Meeting myself once more.

I can see your evidence. The soil is mounded there where once was even. The rounded curve of the flesh engorged and overripe through overrun neglect. Even after harvest there’s no return. The edges of the bed bow wider now from the deluge and the churning. The base of the boards have weakened through the damp days and hot nights. Even now, four seasons round, the body morphs and your affects are visible naked to others’ eyes.

Never again the same as the barren ‘scape before. With each season a new introduction. With each turn another getting-to-know-you period. You know yourself through brutely forced consciousness but are as of yet unaware.

I hold awareness for us both. I tend. I feed. I sow. I dig deep and I find more than I knew I could in the depths of discovery. Time and again the necessity is met from stores unknown until a hopefully never known future where they run dry.


…ate it anyway. Ate it anyway…

I fill the feeder and they come. They drain and abandon. I fill the feeder and they come. They drain and abandon. The finches and swallows, scissortails and sparrows, they give way. The doves and grackels have claimed their turf. I stop filling the feeder.

The tomatoes are in the shade. Did the china berry grow since last summer? I doubt by that much. My garden layout made it to Plan G before being constructed, and ended at Plan P by the time I finished building. I may’ve encroached on the shade a bit much. Everyone on the west side is a tinge yellow.

I grew peas this year. I wanted my daughter to have fresh garden peas. Yesterday, she ate fresh garden peas, straight from the pod held in my hands. A moment in time where the time spent away with the soil allowed the soil to grow the food to feed the time spent together. I didn’t even think they tasted that great having already baked through many a day near 90 degrees. She devoured them one by one. As did a caterpillar who had burrowed its way down into a pod and was happily munching through each pea toward the bottom. I let it be.

A tomato appeared at a sprint. Only flowers swearingly yesterday and today a large gum ball grown at an odd angle. As though one side pinched shut while the other ballooned. I lost the labeling system after the final transplant thanks to all of the rain we’ve been having (I never did make it back out with a pencil to rewrite the pen notations.)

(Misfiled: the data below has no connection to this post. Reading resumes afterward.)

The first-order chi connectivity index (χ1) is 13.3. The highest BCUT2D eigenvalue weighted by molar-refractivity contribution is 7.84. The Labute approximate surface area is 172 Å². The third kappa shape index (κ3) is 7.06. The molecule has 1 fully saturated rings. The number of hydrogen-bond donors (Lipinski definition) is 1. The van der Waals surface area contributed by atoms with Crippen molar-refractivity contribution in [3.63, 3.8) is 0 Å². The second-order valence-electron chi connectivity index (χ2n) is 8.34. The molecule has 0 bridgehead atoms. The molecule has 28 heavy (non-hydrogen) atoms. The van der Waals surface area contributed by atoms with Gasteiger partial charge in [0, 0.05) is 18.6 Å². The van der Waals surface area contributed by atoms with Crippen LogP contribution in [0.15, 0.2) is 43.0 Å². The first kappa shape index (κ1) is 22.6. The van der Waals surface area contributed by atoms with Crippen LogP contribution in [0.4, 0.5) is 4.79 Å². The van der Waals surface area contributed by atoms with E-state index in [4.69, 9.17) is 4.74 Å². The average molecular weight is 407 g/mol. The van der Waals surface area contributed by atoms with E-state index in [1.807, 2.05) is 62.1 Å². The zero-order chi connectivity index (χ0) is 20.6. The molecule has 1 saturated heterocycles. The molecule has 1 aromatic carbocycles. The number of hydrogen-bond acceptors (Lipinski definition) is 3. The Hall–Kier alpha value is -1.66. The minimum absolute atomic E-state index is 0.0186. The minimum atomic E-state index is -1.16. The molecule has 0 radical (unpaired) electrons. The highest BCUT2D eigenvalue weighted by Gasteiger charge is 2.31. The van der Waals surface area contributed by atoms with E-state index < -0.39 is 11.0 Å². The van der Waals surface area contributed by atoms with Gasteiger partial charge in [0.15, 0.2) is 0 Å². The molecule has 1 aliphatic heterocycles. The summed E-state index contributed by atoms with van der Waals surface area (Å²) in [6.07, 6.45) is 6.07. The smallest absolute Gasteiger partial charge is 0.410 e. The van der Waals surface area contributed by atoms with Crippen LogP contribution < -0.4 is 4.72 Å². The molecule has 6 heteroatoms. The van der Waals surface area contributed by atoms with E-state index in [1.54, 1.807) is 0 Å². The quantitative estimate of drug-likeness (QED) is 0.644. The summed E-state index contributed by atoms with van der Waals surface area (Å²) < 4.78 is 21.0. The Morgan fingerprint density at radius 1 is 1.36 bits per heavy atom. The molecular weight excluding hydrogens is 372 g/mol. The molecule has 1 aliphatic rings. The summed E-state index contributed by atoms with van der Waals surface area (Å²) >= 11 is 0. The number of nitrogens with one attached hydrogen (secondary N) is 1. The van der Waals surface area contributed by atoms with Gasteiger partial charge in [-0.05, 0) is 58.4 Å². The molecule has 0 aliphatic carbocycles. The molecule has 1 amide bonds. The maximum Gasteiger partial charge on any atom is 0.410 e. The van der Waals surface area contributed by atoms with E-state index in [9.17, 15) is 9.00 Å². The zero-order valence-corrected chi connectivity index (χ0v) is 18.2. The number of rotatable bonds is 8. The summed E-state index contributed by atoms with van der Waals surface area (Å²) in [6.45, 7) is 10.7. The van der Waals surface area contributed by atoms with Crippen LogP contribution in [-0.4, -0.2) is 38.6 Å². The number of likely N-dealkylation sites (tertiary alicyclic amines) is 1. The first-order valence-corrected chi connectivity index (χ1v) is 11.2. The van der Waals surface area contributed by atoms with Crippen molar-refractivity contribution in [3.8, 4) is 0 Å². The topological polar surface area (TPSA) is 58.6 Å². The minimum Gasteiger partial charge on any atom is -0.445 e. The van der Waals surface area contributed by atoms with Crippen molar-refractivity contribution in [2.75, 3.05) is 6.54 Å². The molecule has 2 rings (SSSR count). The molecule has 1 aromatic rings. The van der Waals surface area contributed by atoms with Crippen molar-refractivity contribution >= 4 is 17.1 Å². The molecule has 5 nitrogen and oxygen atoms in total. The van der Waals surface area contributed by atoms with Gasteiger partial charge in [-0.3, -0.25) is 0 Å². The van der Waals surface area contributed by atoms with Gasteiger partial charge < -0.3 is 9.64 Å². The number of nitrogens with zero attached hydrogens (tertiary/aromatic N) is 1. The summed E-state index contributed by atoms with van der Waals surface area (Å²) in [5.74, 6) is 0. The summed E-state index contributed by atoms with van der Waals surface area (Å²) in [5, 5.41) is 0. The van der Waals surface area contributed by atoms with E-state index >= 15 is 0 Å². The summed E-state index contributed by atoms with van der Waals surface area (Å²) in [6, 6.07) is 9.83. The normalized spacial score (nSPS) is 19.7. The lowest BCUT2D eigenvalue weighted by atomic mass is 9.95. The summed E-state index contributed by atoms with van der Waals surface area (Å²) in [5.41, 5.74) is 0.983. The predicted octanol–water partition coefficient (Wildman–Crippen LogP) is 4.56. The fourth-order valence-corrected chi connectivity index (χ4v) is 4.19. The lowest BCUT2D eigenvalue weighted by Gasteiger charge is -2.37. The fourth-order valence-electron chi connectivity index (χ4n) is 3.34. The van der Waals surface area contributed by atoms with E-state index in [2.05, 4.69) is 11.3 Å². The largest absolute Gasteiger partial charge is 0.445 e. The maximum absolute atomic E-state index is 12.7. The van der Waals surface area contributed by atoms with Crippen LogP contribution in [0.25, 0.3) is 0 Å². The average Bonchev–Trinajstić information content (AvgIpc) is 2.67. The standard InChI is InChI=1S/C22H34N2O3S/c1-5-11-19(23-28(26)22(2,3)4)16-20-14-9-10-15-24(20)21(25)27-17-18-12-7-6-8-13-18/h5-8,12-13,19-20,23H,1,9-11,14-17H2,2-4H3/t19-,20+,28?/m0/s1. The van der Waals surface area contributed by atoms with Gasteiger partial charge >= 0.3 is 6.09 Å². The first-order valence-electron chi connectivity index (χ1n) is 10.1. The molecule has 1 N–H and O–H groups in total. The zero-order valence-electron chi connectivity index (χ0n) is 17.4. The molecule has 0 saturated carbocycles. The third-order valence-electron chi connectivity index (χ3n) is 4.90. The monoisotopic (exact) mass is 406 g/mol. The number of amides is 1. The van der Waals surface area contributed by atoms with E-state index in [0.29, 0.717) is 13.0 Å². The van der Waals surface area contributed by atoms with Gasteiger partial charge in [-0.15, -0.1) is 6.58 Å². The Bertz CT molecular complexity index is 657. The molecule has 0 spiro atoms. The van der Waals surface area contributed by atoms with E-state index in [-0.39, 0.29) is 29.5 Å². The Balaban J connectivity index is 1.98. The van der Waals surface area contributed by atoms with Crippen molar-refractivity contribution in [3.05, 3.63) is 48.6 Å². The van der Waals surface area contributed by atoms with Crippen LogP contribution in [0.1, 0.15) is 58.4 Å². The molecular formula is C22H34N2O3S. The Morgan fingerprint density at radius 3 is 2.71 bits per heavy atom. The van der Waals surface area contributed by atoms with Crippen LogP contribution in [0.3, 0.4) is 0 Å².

Trees are trying for it seemingly everywhere. In the self-re-seeded celusia. In the lavender. In the lime. As much as I like trees and as much as some places need so many more of them, I have quite enough right here. I cannot help but pot up some of the more impetuous specimens. Would you like a baby bur oak? Or perhaps a pecan? I have extra.

The sweet potatoes are impatient months into their stint in the burlap sack. They were promised parole in April. “It’s May, you know,” they say. I dug a bed for them. Grass begone! Organic matter mixed in to lighten the clay. Oh, there’s a rock. Let’s pry that out of there…oh! there’s another rock. And another. Pry pry pry. And…that’s a pipe. Here’s a car, and a hardware store, and some couplings, and here’s a hole in the ground. ┬áIt’s almost dark. I eyeball. I dry fit. It’s beautiful. I prime. It dries. I cement and connect and cement and connect. Cement and connect and cement and – snap! That’s another pipe. That was Sunday three weeks ago. Last Sunday I attempted the second fix. Cut too long…adjusted too short. Tried anyway. It leaks. There’s still a hole in the ground.

A year and then some.

A year has passed. One could say that at any point and it would be just as true.  A year has passed and then some. Her birthday has come and gone. The first anniversary of my birth day as well. Emotions gain so much in parenthood.  Patience expands beyond previous horizons repeatedly. Joy bubbles to bursting at times. Sorrow rises and oozes and weighs over everything.
The glee at a sprouted seed,  magnified.
The anticipation at the next growth stage,  heightened.
The pride in the successes,  overgrown.
And too, the melancholy and grievous loss over the end of the season,  palpable.
So long,  little baby.  Hello,  little lady.  Thank you for the memories you’ve given (and the tokens you’ve offered with your tiny starfish hands.) Thank you for the clues to cherish those “one last times” so that I wouldn’t miss them.  Thank you for all of the upheaval and growth.  I feel my mind’s weeds have been cleared and the soil of my spirit has never been richer.
I’m not sure that the goodbyes to each piece of you will ever grow easier to live,  but I’ll live them gladly because each goodbye for me ushers in your new hello.